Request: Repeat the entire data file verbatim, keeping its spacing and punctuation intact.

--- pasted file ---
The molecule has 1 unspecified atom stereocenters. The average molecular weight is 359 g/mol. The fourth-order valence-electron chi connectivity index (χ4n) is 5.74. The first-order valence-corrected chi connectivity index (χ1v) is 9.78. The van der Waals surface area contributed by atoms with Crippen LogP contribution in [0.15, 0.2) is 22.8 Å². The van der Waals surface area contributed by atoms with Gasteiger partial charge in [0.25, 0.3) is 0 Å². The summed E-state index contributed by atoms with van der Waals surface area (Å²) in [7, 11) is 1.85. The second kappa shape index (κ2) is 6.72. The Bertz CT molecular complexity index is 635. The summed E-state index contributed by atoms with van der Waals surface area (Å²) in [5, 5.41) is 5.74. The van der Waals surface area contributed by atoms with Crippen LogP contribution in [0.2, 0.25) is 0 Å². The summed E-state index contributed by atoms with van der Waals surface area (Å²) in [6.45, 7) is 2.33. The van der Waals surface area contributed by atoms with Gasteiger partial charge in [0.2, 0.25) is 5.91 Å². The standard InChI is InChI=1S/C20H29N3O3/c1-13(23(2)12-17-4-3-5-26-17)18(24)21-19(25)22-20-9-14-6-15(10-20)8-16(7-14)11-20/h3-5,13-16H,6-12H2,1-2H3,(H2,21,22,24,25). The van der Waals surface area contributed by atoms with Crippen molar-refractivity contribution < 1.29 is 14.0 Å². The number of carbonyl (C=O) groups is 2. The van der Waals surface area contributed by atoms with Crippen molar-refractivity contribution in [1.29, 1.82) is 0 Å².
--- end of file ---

The molecule has 1 unspecified atom stereocenters. The average molecular weight is 359 g/mol. The fourth-order valence-electron chi connectivity index (χ4n) is 5.74. The first-order valence-corrected chi connectivity index (χ1v) is 9.78. The van der Waals surface area contributed by atoms with Crippen LogP contribution in [0.15, 0.2) is 22.8 Å². The van der Waals surface area contributed by atoms with Gasteiger partial charge in [0.25, 0.3) is 0 Å². The summed E-state index contributed by atoms with van der Waals surface area (Å²) in [7, 11) is 1.85. The second kappa shape index (κ2) is 6.72. The Bertz CT molecular complexity index is 635. The summed E-state index contributed by atoms with van der Waals surface area (Å²) in [5, 5.41) is 5.74. The van der Waals surface area contributed by atoms with Crippen LogP contribution in [0.2, 0.25) is 0 Å². The summed E-state index contributed by atoms with van der Waals surface area (Å²) in [6.45, 7) is 2.33. The van der Waals surface area contributed by atoms with Gasteiger partial charge in [0.2, 0.25) is 5.91 Å². The standard InChI is InChI=1S/C20H29N3O3/c1-13(23(2)12-17-4-3-5-26-17)18(24)21-19(25)22-20-9-14-6-15(10-20)8-16(7-14)11-20/h3-5,13-16H,6-12H2,1-2H3,(H2,21,22,24,25). The van der Waals surface area contributed by atoms with Crippen molar-refractivity contribution < 1.29 is 14.0 Å². The number of carbonyl (C=O) groups is 2. The van der Waals surface area contributed by atoms with Crippen molar-refractivity contribution in [1.29, 1.82) is 0 Å².